A lot of hard-working families also pay taxes and would love to send their children to a private school, but can't afford to.
It's selfish, prideful, and sad that some rich taxpayers forget about the poor.
If Toledo Public Schools started making people pay tuition for their children's education, there would be a lot of children not going to school and the high school dropout statistics would be higher than they already are.
Karin E. Wilkinson
By presiding for four years over an inept, do-nothing Democratic House, Speaker Nancy Pelosi earned the vilification to which you refer in your Nov. 10 editorial “Pelosi must go.”
You say “Republicans are masters at demonizing their opponents,” but then you call Newt Gingrich “flaky.” Pot calling the kettle black, perhaps?
Vilification of one's political opponents is an unfortunate characteristic of our political system, which you aptly demonstrate in this editorial.
I have just moved back to Toledo after many years. One thing that apparently hasn't changed in 60 years is that The Blade is still politically challenged.
Those who are blessed with the resources, willingness, and ability to share their gifts should be commended for donating their time, talent, and treasure in the spirit of good stewardship.
Major donations can inspire us all to give what we can to support our churches in the Toledo Catholic Diocese.
I hope this will help reduce the large number of closings and mergers of parishes and schools. It may be the best recruitment tool to help us keep sharing Catholic educational values.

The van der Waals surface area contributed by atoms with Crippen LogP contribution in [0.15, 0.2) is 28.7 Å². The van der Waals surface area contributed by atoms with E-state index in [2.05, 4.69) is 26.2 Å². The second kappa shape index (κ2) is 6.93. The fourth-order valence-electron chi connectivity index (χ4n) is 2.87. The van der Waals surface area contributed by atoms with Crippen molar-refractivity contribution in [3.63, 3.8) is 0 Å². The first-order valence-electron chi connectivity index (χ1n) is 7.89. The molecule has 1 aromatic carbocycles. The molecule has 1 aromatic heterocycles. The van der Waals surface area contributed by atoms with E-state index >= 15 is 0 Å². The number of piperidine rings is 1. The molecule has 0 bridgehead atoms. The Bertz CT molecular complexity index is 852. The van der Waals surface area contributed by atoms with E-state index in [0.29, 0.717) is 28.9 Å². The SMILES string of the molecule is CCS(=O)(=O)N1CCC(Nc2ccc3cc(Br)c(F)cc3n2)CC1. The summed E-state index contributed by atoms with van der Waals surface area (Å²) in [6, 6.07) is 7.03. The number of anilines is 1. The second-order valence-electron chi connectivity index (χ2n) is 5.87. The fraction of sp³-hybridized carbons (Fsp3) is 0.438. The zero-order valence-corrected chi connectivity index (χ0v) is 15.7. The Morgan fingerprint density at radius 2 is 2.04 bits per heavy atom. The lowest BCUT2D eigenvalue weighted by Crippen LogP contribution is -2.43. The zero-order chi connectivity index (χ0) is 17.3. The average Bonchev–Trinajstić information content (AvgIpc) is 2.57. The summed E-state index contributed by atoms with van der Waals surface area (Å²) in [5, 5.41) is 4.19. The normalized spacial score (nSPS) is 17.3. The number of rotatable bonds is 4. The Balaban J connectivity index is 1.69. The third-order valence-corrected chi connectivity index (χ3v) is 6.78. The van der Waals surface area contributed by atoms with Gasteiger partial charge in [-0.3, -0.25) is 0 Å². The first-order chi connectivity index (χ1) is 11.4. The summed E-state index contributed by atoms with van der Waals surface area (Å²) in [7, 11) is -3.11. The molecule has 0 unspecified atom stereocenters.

The 2010 midterm elections were the most expensive in history, with a total cost that is now expected to equal roughly $4 billion (“Midterm campaigns boom for businesses; Billions in outlays ranged from ads to pizza, candy,” Nov. 8).
Did anyone not scream “enough”? We need a lot more reforms of our political process, such as shortening the time to campaign.
The money spent on campaigns could be used to rebuild our national infrastructure.
I thank all the people involved in the construction project on Secor Road (“Secor work to shut Sylvania Avenue,” July 11).
Although I have been inconvenienced on almost a daily basis, I have been intrigued by the progress.
Throughout my commute, I have been impressed by the diligence of the workers involved with the project. They have been polite and engaged in their work.
The project progressed in a logical and efficient manner, keeping interruptions to a minimum.
The project has turned out very nicely. Thanks for a good job.
I joined your readers who switched to reading the newspaper on a computer, but I found my short experience unfulfilling.
I missed the feel, the touch, and the rustle of the paper in my hand and my mind, experiencing the events and happenings in the world around me.
I broke down after two weeks and restarted my delivery of the newspaper. I guess some habits should not succumb to advances in technology, and you should allow yourself to enjoy things at your own pace.